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Christopher W Tyler, Lora T Likova, Alex R Wade; Widespread cortical specializations for disparate lateral motion. Journal of Vision 2003;3(9):98. doi: 10.1167/3.9.98.
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Purpose. Disparity selectivity for motion stimuli is well established in the MT area of monkey cortex (deAngelis & Newsome, 1999, J Neurosci). Activation by disparate moving stimuli has also been reported in the human brain by fMRI techniques (Rutschmann et al., 2000, Exp Brain Res) in the dorsolateral occipital cortex, but not the motion area V5. We investigated this discrepancy in an fMRI study of long-range disparate apparent motion.
Methods. BOLD responses were collected on a GE Signa 3T scanner in 22 near-coronal slices spanning the posterior half of the brain. The test-null stimuli were alternated for 9s each in 8 blocks, totaling 144 s plus a fixation period. The stimuli were presented as regular-dot autostereograms, with lateral motion at 1 Hz and disparity present above and below a static row of nondisparate fixation dots. The test stimuli thus had disparity, depth and 3D form, but were equated with the nulls in both motion and kinetic borders.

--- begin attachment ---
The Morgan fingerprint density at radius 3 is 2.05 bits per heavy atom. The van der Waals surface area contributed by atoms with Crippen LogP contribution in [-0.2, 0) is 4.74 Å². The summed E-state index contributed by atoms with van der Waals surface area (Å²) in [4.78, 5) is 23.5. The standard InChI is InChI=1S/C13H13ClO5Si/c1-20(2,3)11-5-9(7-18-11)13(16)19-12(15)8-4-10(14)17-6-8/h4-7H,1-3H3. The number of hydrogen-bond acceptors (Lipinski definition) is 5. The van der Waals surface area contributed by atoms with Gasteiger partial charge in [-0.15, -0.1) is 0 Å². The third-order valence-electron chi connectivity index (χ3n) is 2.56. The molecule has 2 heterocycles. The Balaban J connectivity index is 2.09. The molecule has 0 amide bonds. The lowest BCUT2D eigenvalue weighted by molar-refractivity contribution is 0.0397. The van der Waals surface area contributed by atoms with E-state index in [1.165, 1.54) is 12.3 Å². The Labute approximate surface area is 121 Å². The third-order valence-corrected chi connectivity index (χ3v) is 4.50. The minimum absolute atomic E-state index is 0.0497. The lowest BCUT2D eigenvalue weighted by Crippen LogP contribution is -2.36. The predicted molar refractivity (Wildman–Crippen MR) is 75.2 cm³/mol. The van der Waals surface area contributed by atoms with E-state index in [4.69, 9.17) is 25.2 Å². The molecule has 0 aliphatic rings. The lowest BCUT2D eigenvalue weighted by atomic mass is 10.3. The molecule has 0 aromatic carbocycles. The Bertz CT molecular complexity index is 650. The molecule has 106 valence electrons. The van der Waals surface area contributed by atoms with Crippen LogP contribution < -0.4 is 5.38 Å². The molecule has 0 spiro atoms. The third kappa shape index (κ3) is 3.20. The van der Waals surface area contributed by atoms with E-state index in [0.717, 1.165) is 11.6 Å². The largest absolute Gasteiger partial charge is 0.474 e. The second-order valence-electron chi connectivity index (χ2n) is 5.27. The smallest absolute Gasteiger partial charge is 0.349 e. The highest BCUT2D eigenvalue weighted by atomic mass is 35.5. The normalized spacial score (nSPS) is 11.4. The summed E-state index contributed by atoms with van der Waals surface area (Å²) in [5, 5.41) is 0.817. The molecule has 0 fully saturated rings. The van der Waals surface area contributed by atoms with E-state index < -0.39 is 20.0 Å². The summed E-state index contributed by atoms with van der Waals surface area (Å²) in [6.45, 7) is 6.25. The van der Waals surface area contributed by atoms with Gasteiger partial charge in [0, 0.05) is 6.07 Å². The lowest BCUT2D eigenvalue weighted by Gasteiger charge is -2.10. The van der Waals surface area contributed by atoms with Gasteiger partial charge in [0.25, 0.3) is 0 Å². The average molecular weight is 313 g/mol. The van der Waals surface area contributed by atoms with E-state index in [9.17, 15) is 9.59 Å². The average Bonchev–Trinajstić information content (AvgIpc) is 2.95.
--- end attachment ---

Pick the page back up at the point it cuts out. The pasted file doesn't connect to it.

Results. Regions on both the anterior and posterior banks of the occipito-temporal sulcus responded strongly to apparent motion versus static dots, and were identified as the human homologs of monkey MT and MST motion areas. Neither early retinotopic areas nor these motion areas were selective for disparate versus flat motion, but such disparity/depth selectivity was observed in four other localized areas: a lateral occipital area corresponding to LO, a ventromedial area in the anterior calcarine sulcus (non-retinotopic for our stimuli), a temporal lobe area anterior to the MST homolog, and parietal area near the temporo-occipito-parietal junction.
Conclusion. Motion-based disparity information activates a distributed network of focal areas in human cortex involved in the perception of depth structure and spatial form. The ventromedial depth area lies between retinotopic V1 and the parahippocampal place area (Epstein & Kanwisher, 1998, Nature), suggesting a role in space integration.
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